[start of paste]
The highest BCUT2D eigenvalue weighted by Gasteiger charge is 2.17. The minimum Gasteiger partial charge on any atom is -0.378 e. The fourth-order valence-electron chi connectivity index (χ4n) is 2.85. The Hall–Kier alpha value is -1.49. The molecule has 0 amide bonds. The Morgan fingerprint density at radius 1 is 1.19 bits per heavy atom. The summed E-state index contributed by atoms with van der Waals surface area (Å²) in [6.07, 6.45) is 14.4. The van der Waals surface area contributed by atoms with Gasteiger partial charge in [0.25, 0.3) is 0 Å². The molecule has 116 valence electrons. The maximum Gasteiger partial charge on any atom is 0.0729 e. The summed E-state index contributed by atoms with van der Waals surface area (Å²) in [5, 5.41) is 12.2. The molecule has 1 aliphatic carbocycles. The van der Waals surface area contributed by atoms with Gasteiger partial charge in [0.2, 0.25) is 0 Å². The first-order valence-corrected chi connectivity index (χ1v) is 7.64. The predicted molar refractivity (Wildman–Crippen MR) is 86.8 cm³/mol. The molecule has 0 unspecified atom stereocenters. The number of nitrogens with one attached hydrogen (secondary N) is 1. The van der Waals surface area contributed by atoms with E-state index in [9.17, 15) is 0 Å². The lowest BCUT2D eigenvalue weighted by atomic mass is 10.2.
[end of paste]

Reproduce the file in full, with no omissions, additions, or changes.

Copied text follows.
The highest BCUT2D eigenvalue weighted by Gasteiger charge is 2.17. The minimum Gasteiger partial charge on any atom is -0.378 e. The fourth-order valence-electron chi connectivity index (χ4n) is 2.85. The Hall–Kier alpha value is -1.49. The molecule has 0 amide bonds. The Morgan fingerprint density at radius 1 is 1.19 bits per heavy atom. The summed E-state index contributed by atoms with van der Waals surface area (Å²) in [6.07, 6.45) is 14.4. The van der Waals surface area contributed by atoms with Gasteiger partial charge in [0.25, 0.3) is 0 Å². The molecule has 116 valence electrons. The maximum Gasteiger partial charge on any atom is 0.0729 e. The summed E-state index contributed by atoms with van der Waals surface area (Å²) in [5, 5.41) is 12.2. The molecule has 1 aliphatic carbocycles. The van der Waals surface area contributed by atoms with Gasteiger partial charge in [0.2, 0.25) is 0 Å². The first-order valence-corrected chi connectivity index (χ1v) is 7.64. The predicted molar refractivity (Wildman–Crippen MR) is 86.8 cm³/mol. The molecule has 0 unspecified atom stereocenters. The number of nitrogens with one attached hydrogen (secondary N) is 1. The van der Waals surface area contributed by atoms with E-state index in [9.17, 15) is 0 Å². The lowest BCUT2D eigenvalue weighted by atomic mass is 10.2.